Grenfell Tower victims to get £5500 from emergency fund, Theresa May says

One woman wept, saying it was because the Prime Minister had declined to speak to those waiting outside to speak to her.

Rev. Mark O'Donoghue said Mrs May had expressed what came across as a "genuine compassion" as he described her reaction as something that was "long overdue".

Ms Leadsom managed to visit victims but was heckled on her trip, with one man laying into the leader of the House of Commons for Mrs May's response.

She further explained that a public inquiry would be strongly "government-led, government-controlled, government outcome", and would exclude residents nearly entirely.

Sixteen "very ordinary people" sat in Downing Street to bring their concerns to Theresa May in an "unprecedented" meeting and finally felt they were listened to, the Bishop of Kensington, Dr Graham Tomlin said.

Eleanor Kelly, chief executive of Southwark Council, on behalf of the newly established Grenfell Fire Response Team, said: "We want to make clear that whilst the emergency and local community response was nothing short of heroic, we know that the initial response was simply not good enough on the ground".

It has shown the great spirit of the people in response to a tragedy such as this.

Bill Cosby sex assault case in hands of jury
They wanted to revisit the portion of a 2005 civil deposition where the comedian, now 79, talked about giving her "three friends". Phone records showed she made no such call in January, he said, and instead show she only called Cosby's phone numbers in NY .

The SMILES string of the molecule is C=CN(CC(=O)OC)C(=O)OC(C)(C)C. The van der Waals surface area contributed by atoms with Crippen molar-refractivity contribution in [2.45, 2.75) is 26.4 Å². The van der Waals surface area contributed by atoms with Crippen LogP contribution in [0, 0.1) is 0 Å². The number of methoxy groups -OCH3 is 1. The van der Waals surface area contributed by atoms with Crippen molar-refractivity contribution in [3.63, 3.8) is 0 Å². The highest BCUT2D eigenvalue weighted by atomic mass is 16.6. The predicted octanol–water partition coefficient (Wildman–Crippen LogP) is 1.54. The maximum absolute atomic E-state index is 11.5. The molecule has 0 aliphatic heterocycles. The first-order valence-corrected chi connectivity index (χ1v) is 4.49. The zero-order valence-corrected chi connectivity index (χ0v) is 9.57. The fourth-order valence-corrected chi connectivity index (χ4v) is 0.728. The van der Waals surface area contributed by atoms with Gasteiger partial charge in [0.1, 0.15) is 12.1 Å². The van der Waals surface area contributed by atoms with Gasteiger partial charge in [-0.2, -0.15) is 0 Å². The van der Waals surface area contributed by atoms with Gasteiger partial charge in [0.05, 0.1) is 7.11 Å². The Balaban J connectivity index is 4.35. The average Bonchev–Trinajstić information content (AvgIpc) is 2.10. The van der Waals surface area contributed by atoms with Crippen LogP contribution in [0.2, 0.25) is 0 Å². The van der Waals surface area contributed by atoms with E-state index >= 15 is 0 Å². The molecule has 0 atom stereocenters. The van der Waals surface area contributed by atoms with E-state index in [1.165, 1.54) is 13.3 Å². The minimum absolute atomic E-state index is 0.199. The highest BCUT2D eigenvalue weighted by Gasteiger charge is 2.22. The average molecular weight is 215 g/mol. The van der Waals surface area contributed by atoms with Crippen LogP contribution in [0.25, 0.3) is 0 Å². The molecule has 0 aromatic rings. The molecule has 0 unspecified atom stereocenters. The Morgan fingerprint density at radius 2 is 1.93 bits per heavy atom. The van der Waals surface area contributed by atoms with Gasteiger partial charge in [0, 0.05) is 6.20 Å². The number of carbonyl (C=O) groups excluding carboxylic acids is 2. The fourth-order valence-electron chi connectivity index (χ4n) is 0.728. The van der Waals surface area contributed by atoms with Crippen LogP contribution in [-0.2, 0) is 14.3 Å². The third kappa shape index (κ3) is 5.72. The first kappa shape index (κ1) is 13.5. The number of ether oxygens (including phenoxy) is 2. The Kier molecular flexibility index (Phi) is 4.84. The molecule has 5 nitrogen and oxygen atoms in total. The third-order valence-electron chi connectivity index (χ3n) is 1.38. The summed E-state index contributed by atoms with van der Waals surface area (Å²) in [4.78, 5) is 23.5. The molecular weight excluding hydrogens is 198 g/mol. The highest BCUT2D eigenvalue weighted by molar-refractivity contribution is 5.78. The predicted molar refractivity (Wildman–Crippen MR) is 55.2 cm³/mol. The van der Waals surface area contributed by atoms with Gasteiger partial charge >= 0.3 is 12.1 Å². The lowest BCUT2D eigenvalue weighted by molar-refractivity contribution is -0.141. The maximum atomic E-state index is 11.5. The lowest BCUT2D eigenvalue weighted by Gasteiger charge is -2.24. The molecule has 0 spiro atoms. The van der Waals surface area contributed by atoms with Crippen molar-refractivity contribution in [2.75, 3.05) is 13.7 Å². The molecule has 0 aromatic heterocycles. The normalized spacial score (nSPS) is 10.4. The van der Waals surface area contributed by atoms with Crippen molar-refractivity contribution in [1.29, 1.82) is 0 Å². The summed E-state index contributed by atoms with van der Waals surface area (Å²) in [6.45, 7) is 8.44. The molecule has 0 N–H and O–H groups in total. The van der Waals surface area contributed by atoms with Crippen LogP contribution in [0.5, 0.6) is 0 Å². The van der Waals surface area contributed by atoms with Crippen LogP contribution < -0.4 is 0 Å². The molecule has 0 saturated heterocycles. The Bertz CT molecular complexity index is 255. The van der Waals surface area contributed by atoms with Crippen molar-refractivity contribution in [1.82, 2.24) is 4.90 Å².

She has promised a £5m support fund and more staff deployed across the area to assist the bereaved families.

At least 58 people are missing and presumed dead in the blaze that broke out in the early hours, catching many families in their sleep. "Why did you hear their anger, their pain but she initially did not?" "There was passion, there was anger, but there was good, hard, reasoned argument used by the residents".

He believes that, because of the negative publicity surrounding her first visit, "we'll be seeing her forced down there today or tomorrow" to meet members of the public.

Speaking to Sky News' Sophy Ridge on Sunday, Mr McDonnell said: "People would not be living in high-rise blocks, unsafe conditions and some of them very poor quality, if we didn't have the housing crisis and part of that housing crisis is as a result of allowing housing particularly in London for use for speculative gain rather than for housing need".

Chancellor Philip Hammond said the cladding, which has been blamed for spreading the fire, is banned in Britain.

The comments came as former chief fire officer Ronnie King told the Observer newspaper that urgent requests for meetings with ministers and action to tighten rules were stonewalled.

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